Because Curry was a black minister in an overwhelmingly white church at an overwhelmingly white event, the cadences of his speech — unusual for a British chapel but utterly familiar in an American black church, as commentators from both countries noted just before the BBC America coverage signed off — embraced parts of Markle's public identity that she's been adamant about maintaining. Its very presence at the ceremony acknowledged her, and her mother, Doria Ragland. It acknowledged the rest of her family, and even the racism that she's faced in public.
At the same time, though, broadening the ceremony beyond the walls of the chapel to encompass the idea of a broader responsibility for each other provided a vital link to how Harry's mother, Diana, saw the world and her role as a royal. She was an activist always, and her charitable work often seemed to be the only thing she liked about being a princess; the only part of it that brought her any happiness. While Curry offered one link between this very British ceremony and Markle's American blackness (a gospel choir offered another), he also offered a link between this obscene world of wealth and a man who was raised by a mother who seems to have desperately wanted him to know more of life than that. So both of their mothers felt especially present in that moment, even if only Meghan's was seated nearby.
The case against monarchies is not a hard one to make, particularly from afar. Why on earth allow public funds to support such a spectacle? What is a tiara for, in the grand scheme of things? And, of course, the old standard: Who cares? (Often spoken by those in the process of caring quite deeply, if in the negative.)
But I couldn't forget, as I watched Harry get married, that my first real memory of him as a fully formed human was seeing him as a gutted 12-year-old redhead, walking behind the carriage that carried his mother's casket, his goodbye letter to her in view. He's talked about how agonizing that experience was, and how broken he felt for years after Diana's death. So how can it not be some relief to see him and his brother, joking and grinning, not only happy but seemingly at least a little normal, marrying women who looked happier to be marrying them than their mother looked when she married their father? How can it not be a relief to see their father lean over to chuckle with William, and to see him step in to walk Markle the rest of the way after her own father tagged out? I empathize with other people's sympathy, I suppose: if one family is to be born into a completely bizarre set of duties and rituals, better that they invite a fiery speaker who advocates for justice; better that they marry people they seem to like and mutter sweet nothings to each other when they don't have to. Better that they place conviction on that platform than simply tradition.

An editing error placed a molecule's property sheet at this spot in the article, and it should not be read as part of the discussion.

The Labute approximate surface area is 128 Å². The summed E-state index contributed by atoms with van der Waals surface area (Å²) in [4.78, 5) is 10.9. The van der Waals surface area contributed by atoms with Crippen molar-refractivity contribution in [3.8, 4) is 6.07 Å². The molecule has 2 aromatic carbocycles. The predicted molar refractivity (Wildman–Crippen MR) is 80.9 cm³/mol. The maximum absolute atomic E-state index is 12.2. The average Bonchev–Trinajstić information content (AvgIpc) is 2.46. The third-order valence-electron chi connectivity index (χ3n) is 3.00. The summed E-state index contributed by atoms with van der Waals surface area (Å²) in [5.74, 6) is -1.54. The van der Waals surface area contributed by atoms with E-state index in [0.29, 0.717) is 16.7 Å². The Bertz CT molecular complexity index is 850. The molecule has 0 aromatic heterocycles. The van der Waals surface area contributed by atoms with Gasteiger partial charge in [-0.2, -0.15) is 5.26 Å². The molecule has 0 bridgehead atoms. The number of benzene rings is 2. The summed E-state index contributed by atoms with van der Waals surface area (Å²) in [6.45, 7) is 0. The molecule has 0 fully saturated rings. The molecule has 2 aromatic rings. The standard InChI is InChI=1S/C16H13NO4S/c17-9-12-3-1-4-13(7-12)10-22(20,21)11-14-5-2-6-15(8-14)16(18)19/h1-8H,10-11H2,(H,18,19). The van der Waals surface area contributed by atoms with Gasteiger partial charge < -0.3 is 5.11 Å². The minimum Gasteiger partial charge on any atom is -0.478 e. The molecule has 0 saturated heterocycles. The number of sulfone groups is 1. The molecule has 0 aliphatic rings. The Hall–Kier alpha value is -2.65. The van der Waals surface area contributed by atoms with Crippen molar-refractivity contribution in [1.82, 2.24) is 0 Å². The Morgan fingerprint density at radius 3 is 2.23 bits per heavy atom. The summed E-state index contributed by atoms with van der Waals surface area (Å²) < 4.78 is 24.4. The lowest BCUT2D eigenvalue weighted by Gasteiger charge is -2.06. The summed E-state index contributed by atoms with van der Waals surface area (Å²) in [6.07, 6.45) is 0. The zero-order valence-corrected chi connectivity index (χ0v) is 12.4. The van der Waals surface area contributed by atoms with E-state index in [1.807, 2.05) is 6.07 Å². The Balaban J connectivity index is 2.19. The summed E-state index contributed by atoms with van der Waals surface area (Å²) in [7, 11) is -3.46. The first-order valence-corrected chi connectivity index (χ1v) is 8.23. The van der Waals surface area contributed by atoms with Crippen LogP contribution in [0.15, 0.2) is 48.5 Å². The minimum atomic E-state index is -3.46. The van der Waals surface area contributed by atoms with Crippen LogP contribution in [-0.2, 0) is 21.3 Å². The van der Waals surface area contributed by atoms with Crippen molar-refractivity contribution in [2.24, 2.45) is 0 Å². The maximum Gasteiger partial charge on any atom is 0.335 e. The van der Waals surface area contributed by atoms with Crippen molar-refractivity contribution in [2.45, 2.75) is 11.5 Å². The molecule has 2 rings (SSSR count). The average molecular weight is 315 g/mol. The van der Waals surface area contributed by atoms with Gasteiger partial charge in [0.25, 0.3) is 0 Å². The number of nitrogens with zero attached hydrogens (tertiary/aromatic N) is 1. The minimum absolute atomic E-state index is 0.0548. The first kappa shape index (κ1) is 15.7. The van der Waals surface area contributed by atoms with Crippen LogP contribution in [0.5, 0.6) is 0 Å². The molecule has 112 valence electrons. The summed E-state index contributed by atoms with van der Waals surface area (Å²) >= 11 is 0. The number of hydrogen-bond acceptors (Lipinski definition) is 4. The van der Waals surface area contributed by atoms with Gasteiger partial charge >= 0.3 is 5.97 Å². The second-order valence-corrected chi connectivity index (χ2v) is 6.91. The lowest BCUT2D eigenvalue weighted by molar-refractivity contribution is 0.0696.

Of course, the parts of this ceremony that felt modernizing were only symbolic for everyone except the couple themselves. It doesn't actually modernize the monarchy, let alone a country, to invite one minister rather than another; it doesn't change anything for poor people to have a gospel choir singing.
But everything the monarchy does — except, perhaps, spend money — is symbolic. Messaging is, at this point in history, most of its purpose. Harry himself has acknowledged its "magic" but also that nobody would really want to be king or queen if it weren't a "duty." Even if the monarchy moves with the speed of a sloth on benzos, if it must exist with all this pageantry and absurdity to accompany it, why not some joy as well? Why not some interest in the wider world? Why not some gospel music and some beautiful cello performance?
It's hard to defend a royal wedding as anything other than a lark. But it's not hard to understand why for a lot of people, this one was more pleasurable — and perhaps more moving — than they expected.